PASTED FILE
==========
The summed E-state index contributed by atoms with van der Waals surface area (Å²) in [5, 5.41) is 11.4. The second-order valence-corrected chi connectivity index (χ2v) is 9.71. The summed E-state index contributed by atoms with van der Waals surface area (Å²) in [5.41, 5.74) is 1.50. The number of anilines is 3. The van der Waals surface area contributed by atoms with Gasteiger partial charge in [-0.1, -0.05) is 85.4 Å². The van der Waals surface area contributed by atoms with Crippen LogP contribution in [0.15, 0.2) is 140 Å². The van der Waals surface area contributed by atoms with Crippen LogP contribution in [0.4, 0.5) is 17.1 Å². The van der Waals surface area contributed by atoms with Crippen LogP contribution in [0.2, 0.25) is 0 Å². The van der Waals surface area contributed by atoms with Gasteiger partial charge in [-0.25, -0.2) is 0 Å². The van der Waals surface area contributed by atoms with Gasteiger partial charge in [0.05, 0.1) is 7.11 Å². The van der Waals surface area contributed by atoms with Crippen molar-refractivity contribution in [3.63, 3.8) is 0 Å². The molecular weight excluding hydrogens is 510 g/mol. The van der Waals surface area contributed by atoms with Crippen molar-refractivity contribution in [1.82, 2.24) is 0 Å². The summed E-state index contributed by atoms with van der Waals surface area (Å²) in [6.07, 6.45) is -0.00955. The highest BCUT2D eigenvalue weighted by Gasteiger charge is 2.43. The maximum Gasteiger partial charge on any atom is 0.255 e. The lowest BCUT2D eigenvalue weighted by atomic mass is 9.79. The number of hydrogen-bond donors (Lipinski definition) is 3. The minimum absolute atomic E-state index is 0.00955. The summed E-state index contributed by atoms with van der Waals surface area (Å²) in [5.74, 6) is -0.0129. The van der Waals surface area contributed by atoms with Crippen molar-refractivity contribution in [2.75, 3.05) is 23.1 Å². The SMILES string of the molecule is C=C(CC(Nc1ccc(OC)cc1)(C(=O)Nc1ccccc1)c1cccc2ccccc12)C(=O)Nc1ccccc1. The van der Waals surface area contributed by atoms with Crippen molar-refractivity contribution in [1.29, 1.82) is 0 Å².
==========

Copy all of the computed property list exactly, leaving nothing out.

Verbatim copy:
The summed E-state index contributed by atoms with van der Waals surface area (Å²) in [5, 5.41) is 11.4. The second-order valence-corrected chi connectivity index (χ2v) is 9.71. The summed E-state index contributed by atoms with van der Waals surface area (Å²) in [5.41, 5.74) is 1.50. The number of anilines is 3. The van der Waals surface area contributed by atoms with Gasteiger partial charge in [-0.1, -0.05) is 85.4 Å². The van der Waals surface area contributed by atoms with Crippen LogP contribution in [0.15, 0.2) is 140 Å². The van der Waals surface area contributed by atoms with Crippen LogP contribution in [0.4, 0.5) is 17.1 Å². The van der Waals surface area contributed by atoms with Crippen LogP contribution in [0.2, 0.25) is 0 Å². The van der Waals surface area contributed by atoms with Gasteiger partial charge in [-0.25, -0.2) is 0 Å². The van der Waals surface area contributed by atoms with Gasteiger partial charge in [0.05, 0.1) is 7.11 Å². The van der Waals surface area contributed by atoms with Crippen molar-refractivity contribution in [3.63, 3.8) is 0 Å². The molecular weight excluding hydrogens is 510 g/mol. The van der Waals surface area contributed by atoms with Crippen molar-refractivity contribution in [1.82, 2.24) is 0 Å². The summed E-state index contributed by atoms with van der Waals surface area (Å²) in [6.07, 6.45) is -0.00955. The highest BCUT2D eigenvalue weighted by Gasteiger charge is 2.43. The maximum Gasteiger partial charge on any atom is 0.255 e. The lowest BCUT2D eigenvalue weighted by atomic mass is 9.79. The number of hydrogen-bond donors (Lipinski definition) is 3. The minimum absolute atomic E-state index is 0.00955. The summed E-state index contributed by atoms with van der Waals surface area (Å²) in [5.74, 6) is -0.0129. The van der Waals surface area contributed by atoms with Crippen molar-refractivity contribution in [2.75, 3.05) is 23.1 Å². The SMILES string of the molecule is C=C(CC(Nc1ccc(OC)cc1)(C(=O)Nc1ccccc1)c1cccc2ccccc12)C(=O)Nc1ccccc1. The van der Waals surface area contributed by atoms with Crippen molar-refractivity contribution in [1.29, 1.82) is 0 Å².